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NA TIG Week: Community Based Participatory… Needs Assessment: Are you trying to tell me what I need??? by Lisle Hites

Lisle Hites
Lisle Hites

Welcome to the Needs Assessment TIG’s week on AEA365! I’m Lisle Hites, Chair of the Needs Assessment TIG, Associate Professor in Health Care Organization and Policy and the University of Alabama at Birmingham. On behalf of all of us here at the Needs Assessment TIG, I hope you enjoy this week’s blog entries and look forward to seeing you at some of our sessions at Evaluation 2019. Today’s post is about the complexity of assessing needs in communities and offers a couple of lessons learned that might be of use.

Last year on AEA365 I talked about the complexity of assessing needs in communities, especially in communities that are disadvantaged in terms of health, socioeconomic status (SES), etc. Ideally, researchers working in these communities will be conducting Community Engaged Research (research in partnership with communities), or perhaps even Community Based Participatory Research (research developed with and guided by the community). However, assuming we want to engage in research that targets the primary needs of the community, how do we determine those needs? Here is the dilemma, and, in my opinion, a key source of distrust between universities and their surrounding communities: As the researcher, I will typically determine the needs of the community by learning about the community (demographics, etc.), examining prevalence rates of chronic disease, possibly talking with subject matter experts, and ultimately prioritizing which needs are most urgent or will be most impactful to the community (for more detail on this process, start with Altschuld & Kumar’s 2010 Sage book “Needs Assessment”). Sounds good so far, what’s the problem?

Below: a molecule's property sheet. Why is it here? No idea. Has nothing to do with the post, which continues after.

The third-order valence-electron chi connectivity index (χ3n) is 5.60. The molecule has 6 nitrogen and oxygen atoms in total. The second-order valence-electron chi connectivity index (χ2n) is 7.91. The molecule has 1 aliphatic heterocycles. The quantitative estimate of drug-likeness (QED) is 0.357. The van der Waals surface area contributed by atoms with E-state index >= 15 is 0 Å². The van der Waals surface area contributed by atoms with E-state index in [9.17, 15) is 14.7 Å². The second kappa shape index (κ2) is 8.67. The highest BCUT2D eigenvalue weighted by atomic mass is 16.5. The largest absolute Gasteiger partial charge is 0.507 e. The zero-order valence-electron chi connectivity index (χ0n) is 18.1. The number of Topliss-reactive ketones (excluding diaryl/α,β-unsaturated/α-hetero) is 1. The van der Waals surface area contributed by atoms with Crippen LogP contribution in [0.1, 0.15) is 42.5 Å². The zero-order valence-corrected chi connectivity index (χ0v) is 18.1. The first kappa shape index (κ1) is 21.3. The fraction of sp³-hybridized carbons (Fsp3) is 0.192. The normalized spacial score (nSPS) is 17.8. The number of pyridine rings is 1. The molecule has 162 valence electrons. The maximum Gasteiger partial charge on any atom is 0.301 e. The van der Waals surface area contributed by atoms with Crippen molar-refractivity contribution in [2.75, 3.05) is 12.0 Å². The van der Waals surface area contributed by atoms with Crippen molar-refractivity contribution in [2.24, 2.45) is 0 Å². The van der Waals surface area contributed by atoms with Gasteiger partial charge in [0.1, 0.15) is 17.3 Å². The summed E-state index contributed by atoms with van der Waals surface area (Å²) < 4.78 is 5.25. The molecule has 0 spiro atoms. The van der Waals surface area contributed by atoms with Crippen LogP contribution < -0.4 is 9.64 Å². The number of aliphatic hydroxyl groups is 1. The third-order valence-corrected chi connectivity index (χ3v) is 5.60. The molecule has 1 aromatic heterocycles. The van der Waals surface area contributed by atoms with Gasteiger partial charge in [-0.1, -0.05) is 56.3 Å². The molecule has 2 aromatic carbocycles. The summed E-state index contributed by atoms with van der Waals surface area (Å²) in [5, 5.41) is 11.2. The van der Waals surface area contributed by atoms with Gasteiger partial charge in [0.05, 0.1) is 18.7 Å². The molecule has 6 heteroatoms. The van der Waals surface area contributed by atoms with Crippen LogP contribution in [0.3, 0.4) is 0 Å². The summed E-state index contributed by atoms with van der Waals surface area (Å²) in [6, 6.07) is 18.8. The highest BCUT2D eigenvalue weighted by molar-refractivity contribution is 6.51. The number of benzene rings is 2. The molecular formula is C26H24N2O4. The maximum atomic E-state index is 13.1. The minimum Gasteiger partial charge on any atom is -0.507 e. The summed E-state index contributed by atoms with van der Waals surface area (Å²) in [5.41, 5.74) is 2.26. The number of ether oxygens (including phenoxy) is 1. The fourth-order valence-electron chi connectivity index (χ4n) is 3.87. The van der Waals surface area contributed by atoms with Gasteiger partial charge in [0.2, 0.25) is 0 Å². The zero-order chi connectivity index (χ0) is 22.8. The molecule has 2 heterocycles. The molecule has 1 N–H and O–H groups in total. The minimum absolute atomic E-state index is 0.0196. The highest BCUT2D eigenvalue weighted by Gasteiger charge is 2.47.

The problem: If, rather than assessing the objective needs of the community from the perspective of analyzing and prioritizing discrepancies or disparities, we take the approach of asking the citizens of the community (as opposed to leadership or subject matter experts), we will likely find very different needs. Let’s call them External vs. Internal NA results. Here’s a quick example: In a recent community needs assessment, the External NA determined the key factor for the community were Obesity, Diabetes, Teen Pregnancy, and Opioid Addictions. However, in this case, there was an Internal NA as well. Internal needs came up as Blight Remediation, In-School Tutoring and Mentoring, and Home Building/Home Owner Education. See the complication? Which are the real needs? It depends on who you ask.

Lessons Learned:

  1. Community Needs Assessments are complex and can be subjective. You need to figure out whose opinions need to be consulted. Know who your stakeholders are.
  2. If you want the community to support your research and/or improvement efforts, don’t just engage them when you implement your change plans, they need to be participatory from the start so they can help guide what you do, not just how you do it.

The American Evaluation Association is celebrating Needs Assessment (NA) TIG Week with our colleagues in the Needs Assessment Topical Interest Group. The contributions all this week to aea365 come from our NA TIG members. Do you have questions, concerns, kudos, or content to extend this aea365 contribution? Please add them in the comments section for this post on the aea365 webpage so that we may enrich our community of practice. Would you like to submit an aea365 Tip? Please send a note of interest to aea365@eval.org. aea365 is sponsored by the American Evaluation Association and provides a Tip-a-Day by and for evaluators.

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